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Solomon KR, Thompson DG. Ecological Risk Assessment for Aqautic Organisms from Over-Water Uses of Glypohsate. Journal of Toxicology and Environmental Health, Part B. 2003;6:289-324.
Durkin PR. Glyphosate - Human health and ecological risk assessment report. Syracuse Environmental Research Associates Inc, Fayetteville NY 2003.
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Edginton AN, Sheridan PM, Stephenson GR, Thompson DG, Boermans HJ. Comparative Effects of pH and Vision® Herbicide on Two Life Stages of Four Anuran Amphibian Species. Environmental Toxicology and Chemistry. 2004; 23(4):815-22.
Holtby, LB, Baillie, SJ. Effects of the herbicide Roundup (Glyphosate) on coho salmon fingerlings in an over-sprayed tributary of Carnation Creek, British Columbia. In: Proceedings of the Carnation Creek Herbicide Workshop. (ed. P.E. Reynolds), pp 273-85. Forest Pest Management Institute, Forestry Canada, Sault Ste. Marie, Ontario. 1989.
Chen CY, Hathaway KM, Folt CL. Multiple Stress Effects of Vision® Herbicide, pH, and Food on Zooplankton and Larval Amphibian Species from Forest Wetlands. Environmental Toxicology and Chemistry. 2004; 23(4):823-31.
Relyea RA, Jones DK. 2009. The toxicity of Roundup original max to 13 species of larval amphibians. Environ Toxicol Chem 28:2004–2009.
CCME (Canadian Council of Ministers of the Environment). Canadian water quality guidelines for the protection of aquatic life: Glyphosate. In: Canadian environmental quality guidelines. Canadian Council of Ministers of the Environment, Winnipeg. 2012.
Thompson DG, Wojtaszek BF, Staznik B, Chartrand DT, Stephenson GR. Chemical and Biomonitoring to Assess Potential Acute Effects of Vision® Herbicide on Native Amphibian Larvae in Forest Wetlands. Environmental Toxicology and Chemistry. 2004; 23(4):843-9.
Govindarajulu, PP. Literature review of impacts of glyphosate herbicide on amphibians: What risks can the silvicultural use of this herbicide pose for amphibians in B.C.?. B.C. Ministry of Environment, Victoria, BC. 2008. Wildlife Report No. R-28.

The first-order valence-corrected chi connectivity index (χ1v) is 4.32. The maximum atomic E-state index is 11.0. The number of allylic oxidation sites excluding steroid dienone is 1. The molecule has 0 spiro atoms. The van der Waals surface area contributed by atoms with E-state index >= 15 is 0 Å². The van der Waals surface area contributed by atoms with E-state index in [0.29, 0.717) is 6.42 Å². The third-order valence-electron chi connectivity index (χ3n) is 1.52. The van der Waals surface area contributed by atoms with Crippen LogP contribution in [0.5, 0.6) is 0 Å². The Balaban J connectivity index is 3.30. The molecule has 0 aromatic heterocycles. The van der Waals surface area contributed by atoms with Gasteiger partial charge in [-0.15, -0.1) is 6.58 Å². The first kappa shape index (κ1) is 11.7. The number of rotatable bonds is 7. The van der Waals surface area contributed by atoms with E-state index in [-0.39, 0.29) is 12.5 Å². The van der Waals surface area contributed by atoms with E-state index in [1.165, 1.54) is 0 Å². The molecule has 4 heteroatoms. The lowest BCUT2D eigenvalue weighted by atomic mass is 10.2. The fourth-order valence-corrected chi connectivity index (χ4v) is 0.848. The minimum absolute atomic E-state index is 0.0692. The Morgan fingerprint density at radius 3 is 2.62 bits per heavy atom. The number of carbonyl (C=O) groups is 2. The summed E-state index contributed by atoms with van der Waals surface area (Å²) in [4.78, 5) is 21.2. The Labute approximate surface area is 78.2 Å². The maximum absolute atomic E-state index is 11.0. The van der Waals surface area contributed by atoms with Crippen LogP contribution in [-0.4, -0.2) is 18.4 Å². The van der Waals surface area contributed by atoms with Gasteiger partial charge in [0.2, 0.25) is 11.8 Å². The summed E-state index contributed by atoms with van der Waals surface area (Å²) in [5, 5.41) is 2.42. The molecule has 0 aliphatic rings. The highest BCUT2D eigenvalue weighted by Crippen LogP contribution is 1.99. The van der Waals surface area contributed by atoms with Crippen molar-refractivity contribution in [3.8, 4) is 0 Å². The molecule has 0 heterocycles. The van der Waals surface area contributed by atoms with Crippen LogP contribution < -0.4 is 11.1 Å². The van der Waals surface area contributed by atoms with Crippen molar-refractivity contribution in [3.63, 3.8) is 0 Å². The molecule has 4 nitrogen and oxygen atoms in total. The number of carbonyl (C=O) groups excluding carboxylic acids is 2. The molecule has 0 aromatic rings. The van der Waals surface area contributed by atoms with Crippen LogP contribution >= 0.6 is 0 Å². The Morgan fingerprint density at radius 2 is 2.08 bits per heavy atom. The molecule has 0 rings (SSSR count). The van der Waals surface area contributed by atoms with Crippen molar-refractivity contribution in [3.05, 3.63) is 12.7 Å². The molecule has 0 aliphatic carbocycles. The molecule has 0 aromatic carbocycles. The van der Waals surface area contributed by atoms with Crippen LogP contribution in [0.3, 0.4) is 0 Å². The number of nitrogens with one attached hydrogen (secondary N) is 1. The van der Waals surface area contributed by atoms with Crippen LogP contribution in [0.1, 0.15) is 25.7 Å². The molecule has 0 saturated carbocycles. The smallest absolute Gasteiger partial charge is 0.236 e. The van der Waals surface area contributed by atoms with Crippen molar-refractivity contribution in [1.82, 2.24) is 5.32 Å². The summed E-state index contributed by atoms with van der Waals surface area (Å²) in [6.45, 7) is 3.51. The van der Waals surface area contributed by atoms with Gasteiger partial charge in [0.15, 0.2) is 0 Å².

Wojtaszek BF, Staznik B, Chartrand DT, Stephenson GR, Thompson DG. Effects of Vision® Herbicide on Mortality, Avoidance Response, and Growth of Amphibian Larvae in Two Forest Wetlands. Environmental Toxicology and Chemistry. 2004; 23(4):832-42.
Edge C, Thompson D, Hao C, Houlahan J. The response of amphibian larvae to exposure to a glyphsate-based herbicide (RoundupWeatherMax) and nutrient enrichment in an ecosystem experiment. EcotoxicologyandEnvironmentalSafety. 2014; 109:124-32.
Edge CB, Thompson DG, Hao C, Houlahan JE. A silviculture application of the glyphosate-based herbicide VisionMax™ to wetlands has limited direct effects on amphibian larvae. Environmental Toxicology and Chemistry. 2012:32
Edge CB, Gahl MK, Pauli BD, Thompson DG, Houlahan JE. Exposure of juvenile green frogs (Lithobates clamitans) in littoral enclosures to a glyphosate-based herbicide. Ecotoxicology and Environmental Safety. 2011; 74:1363-9.
Edge CB, Gahl MK, Thompson DG, Houlahan JE. Laboratory and field exposure of two species of juvenile amphibians to a glyphosate-based herbicide and Batrachochytrium dendrobatidis. Science of the Total Environment. 2013; 444:145-52.
Wang N, Besser JM, Buckler DR, Honegger JL, Ingersoll CG, Johnson BT, et al. Influence of sediment on the fate and toxicity of a polyethoxylated tallowamine surfactant system (MON 0818) in aquatic microcosms. Chemosphere. 2005;59:545-51.
Rodriguez-Gil, JL. Dissipation of a commercial mixture of alkylamine ethoxylates in outdoor aquatic micorcosms: optimization of analytical methods and effect of water depth and sediment organic carbon. Personal communication based on draft thesis chapter. June 2015.
Williams BK, Semlitsch RD. Larval Responses of Three Midwestern Anurans to Chronic, Low-Dose Exposures of Four Herbicides. Archives of Environmental Contamination and Toxicology. 2009:9.